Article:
Plant Transport
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Plant Transport






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    Plant Transport Plant Transport Presentation Transcript

    • Plant Transport
      • Reason for transport system
      • Transport system in plants
      • Adaptations of xylem tissues
      • Adaptations of phloem tissues
      • Absorption of root hair cells
      • Water movement processes
      • Transpiration pull
      • Rate of transpiration
    • 1. Reason for transport system
      • Unicellular organisms
        • They can transport materials like oxygen and urea in and out of their bodies by diffusion or osmosis easily.
      • Multicellular organisms
        • Most of the cells inside the organisms are too far from the surface of their bodies and diffusion and osmosis are too slow to be relied on.
        • A transportation system is required for food and oxygen to be brought efficiently from one place to another.
        • Diffusion and osmosis would take place between the transport system and the cells.
    • 2. Transport system in plants
      • Xylem and Phloem tissues
        • Xylems transport water and minerals salts (nitrates) from roots to leaves in a unidirectional motion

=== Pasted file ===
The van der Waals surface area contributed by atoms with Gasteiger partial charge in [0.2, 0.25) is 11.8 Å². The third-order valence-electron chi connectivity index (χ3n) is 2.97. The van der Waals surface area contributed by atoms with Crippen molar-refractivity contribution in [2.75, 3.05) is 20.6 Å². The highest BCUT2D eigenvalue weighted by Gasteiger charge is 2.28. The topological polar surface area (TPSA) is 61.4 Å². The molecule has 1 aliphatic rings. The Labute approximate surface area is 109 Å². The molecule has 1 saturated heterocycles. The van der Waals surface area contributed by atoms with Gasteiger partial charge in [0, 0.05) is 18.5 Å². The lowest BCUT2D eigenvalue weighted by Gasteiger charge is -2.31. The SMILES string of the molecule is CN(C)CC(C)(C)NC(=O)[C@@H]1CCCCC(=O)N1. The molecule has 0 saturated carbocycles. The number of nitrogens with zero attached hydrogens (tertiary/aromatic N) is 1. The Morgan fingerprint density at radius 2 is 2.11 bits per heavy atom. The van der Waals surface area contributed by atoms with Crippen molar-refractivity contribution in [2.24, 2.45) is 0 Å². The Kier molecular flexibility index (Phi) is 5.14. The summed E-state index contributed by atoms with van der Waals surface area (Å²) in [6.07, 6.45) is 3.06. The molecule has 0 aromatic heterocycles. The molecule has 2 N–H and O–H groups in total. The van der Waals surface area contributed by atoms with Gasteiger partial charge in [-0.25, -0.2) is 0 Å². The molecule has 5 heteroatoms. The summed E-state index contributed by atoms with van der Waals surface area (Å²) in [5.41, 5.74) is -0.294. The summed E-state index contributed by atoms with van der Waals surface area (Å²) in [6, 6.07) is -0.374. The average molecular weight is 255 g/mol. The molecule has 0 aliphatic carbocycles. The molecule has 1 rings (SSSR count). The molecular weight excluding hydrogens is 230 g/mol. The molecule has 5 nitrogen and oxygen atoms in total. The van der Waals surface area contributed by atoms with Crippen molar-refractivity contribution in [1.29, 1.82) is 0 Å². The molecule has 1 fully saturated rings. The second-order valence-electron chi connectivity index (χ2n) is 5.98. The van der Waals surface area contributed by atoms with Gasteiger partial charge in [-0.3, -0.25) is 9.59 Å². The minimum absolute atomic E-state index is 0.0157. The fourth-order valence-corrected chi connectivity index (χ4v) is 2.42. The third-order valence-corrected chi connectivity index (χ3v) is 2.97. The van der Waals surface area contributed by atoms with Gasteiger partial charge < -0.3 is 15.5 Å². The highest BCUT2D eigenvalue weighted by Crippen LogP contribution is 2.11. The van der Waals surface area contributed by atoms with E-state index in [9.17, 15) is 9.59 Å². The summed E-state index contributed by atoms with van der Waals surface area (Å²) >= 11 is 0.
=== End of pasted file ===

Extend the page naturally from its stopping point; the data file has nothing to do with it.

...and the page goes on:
• Phloems transport organic products (sucrose) from the leaves to all parts of the plant in a bidirectional motion
      • Vascular bundles
        • Xylem and Phloem tissues are arranged in vascular bundles. A cambium separates the xylems and phloems.
        • The cambium undergoes division to produce new xylems and phloems.
    • 2. Diagrams of the system
        • Sites of xylem and
        • phloem tissues
    • 3. Functions of Xylem tissues
      • Support
        • Consists of lignin to provide the plant with support
      • Transport of water and nitrates
        • Conducts water and dissolved mineral salts from the roots to all other parts of the plant
    • 3. Formation of Xylem tubes
      • The xylem cells die when they mature. The cross walls and cell contents will break down.
      • A hollow lumen will be left. There is no obstruction to the flow of water.
      • The walls of the cells are thickened with lignin. It causes the walls to be rigid, supporting the plant.
    • 3. Adaptations of Xylem tissues
      • Absence cross walls
        • Maintains a continuous lumen